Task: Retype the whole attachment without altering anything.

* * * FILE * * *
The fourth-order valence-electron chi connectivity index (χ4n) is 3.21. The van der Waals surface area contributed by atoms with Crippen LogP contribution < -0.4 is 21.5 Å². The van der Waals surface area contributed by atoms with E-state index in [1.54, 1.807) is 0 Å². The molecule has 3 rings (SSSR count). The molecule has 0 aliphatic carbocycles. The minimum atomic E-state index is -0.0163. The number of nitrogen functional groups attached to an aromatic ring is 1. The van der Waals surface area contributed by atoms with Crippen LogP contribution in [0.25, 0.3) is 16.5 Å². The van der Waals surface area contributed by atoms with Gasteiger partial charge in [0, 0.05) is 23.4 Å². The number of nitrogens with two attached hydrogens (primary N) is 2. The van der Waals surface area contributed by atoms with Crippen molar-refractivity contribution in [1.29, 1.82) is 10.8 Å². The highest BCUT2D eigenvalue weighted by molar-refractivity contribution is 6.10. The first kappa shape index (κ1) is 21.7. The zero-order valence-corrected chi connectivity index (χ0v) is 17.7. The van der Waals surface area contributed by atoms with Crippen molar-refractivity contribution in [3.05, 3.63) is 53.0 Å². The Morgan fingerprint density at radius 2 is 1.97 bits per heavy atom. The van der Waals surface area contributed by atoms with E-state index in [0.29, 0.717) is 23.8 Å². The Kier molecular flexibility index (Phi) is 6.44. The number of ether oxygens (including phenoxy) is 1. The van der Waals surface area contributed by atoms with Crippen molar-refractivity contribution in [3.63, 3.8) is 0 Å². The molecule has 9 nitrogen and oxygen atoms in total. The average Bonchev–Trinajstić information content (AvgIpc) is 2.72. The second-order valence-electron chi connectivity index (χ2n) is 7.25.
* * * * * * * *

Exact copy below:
The fourth-order valence-electron chi connectivity index (χ4n) is 3.21. The van der Waals surface area contributed by atoms with Crippen LogP contribution < -0.4 is 21.5 Å². The van der Waals surface area contributed by atoms with E-state index in [1.54, 1.807) is 0 Å². The molecule has 3 rings (SSSR count). The molecule has 0 aliphatic carbocycles. The minimum atomic E-state index is -0.0163. The number of nitrogen functional groups attached to an aromatic ring is 1. The van der Waals surface area contributed by atoms with Crippen LogP contribution in [0.25, 0.3) is 16.5 Å². The van der Waals surface area contributed by atoms with Gasteiger partial charge in [0, 0.05) is 23.4 Å². The number of nitrogens with two attached hydrogens (primary N) is 2. The van der Waals surface area contributed by atoms with Crippen molar-refractivity contribution in [1.29, 1.82) is 10.8 Å². The highest BCUT2D eigenvalue weighted by molar-refractivity contribution is 6.10. The first kappa shape index (κ1) is 21.7. The zero-order valence-corrected chi connectivity index (χ0v) is 17.7. The van der Waals surface area contributed by atoms with Crippen molar-refractivity contribution in [3.05, 3.63) is 53.0 Å². The Morgan fingerprint density at radius 2 is 1.97 bits per heavy atom. The van der Waals surface area contributed by atoms with E-state index in [0.29, 0.717) is 23.8 Å². The Kier molecular flexibility index (Phi) is 6.44. The number of ether oxygens (including phenoxy) is 1. The van der Waals surface area contributed by atoms with Crippen molar-refractivity contribution in [3.63, 3.8) is 0 Å². The molecule has 9 nitrogen and oxygen atoms in total. The average Bonchev–Trinajstić information content (AvgIpc) is 2.72. The second-order valence-electron chi connectivity index (χ2n) is 7.25.